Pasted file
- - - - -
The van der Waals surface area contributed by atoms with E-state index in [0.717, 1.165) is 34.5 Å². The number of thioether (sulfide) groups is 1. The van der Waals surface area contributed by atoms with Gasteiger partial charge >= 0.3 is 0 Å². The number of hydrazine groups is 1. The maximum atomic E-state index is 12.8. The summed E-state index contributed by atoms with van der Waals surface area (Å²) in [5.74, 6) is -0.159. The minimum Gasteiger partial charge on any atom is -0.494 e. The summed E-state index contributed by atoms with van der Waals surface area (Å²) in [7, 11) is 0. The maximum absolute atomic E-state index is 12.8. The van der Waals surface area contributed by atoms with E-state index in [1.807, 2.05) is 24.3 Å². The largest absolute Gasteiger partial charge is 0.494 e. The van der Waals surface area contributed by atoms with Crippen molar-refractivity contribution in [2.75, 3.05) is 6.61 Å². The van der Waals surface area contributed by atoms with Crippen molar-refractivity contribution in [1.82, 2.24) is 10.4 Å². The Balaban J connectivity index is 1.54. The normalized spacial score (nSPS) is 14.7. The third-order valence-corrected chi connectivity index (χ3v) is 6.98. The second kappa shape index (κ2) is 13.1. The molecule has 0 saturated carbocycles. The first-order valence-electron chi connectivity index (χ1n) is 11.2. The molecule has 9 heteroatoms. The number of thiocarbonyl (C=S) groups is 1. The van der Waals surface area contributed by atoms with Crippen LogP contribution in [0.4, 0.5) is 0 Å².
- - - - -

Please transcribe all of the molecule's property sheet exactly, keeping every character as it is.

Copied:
The van der Waals surface area contributed by atoms with E-state index in [0.717, 1.165) is 34.5 Å². The number of thioether (sulfide) groups is 1. The van der Waals surface area contributed by atoms with Gasteiger partial charge >= 0.3 is 0 Å². The number of hydrazine groups is 1. The maximum atomic E-state index is 12.8. The summed E-state index contributed by atoms with van der Waals surface area (Å²) in [5.74, 6) is -0.159. The minimum Gasteiger partial charge on any atom is -0.494 e. The summed E-state index contributed by atoms with van der Waals surface area (Å²) in [7, 11) is 0. The maximum absolute atomic E-state index is 12.8. The van der Waals surface area contributed by atoms with E-state index in [1.807, 2.05) is 24.3 Å². The largest absolute Gasteiger partial charge is 0.494 e. The van der Waals surface area contributed by atoms with Crippen molar-refractivity contribution in [2.75, 3.05) is 6.61 Å². The van der Waals surface area contributed by atoms with Crippen molar-refractivity contribution in [1.82, 2.24) is 10.4 Å². The Balaban J connectivity index is 1.54. The normalized spacial score (nSPS) is 14.7. The third-order valence-corrected chi connectivity index (χ3v) is 6.98. The second kappa shape index (κ2) is 13.1. The molecule has 0 saturated carbocycles. The first-order valence-electron chi connectivity index (χ1n) is 11.2. The molecule has 9 heteroatoms. The number of thiocarbonyl (C=S) groups is 1. The van der Waals surface area contributed by atoms with Crippen LogP contribution in [0.4, 0.5) is 0 Å².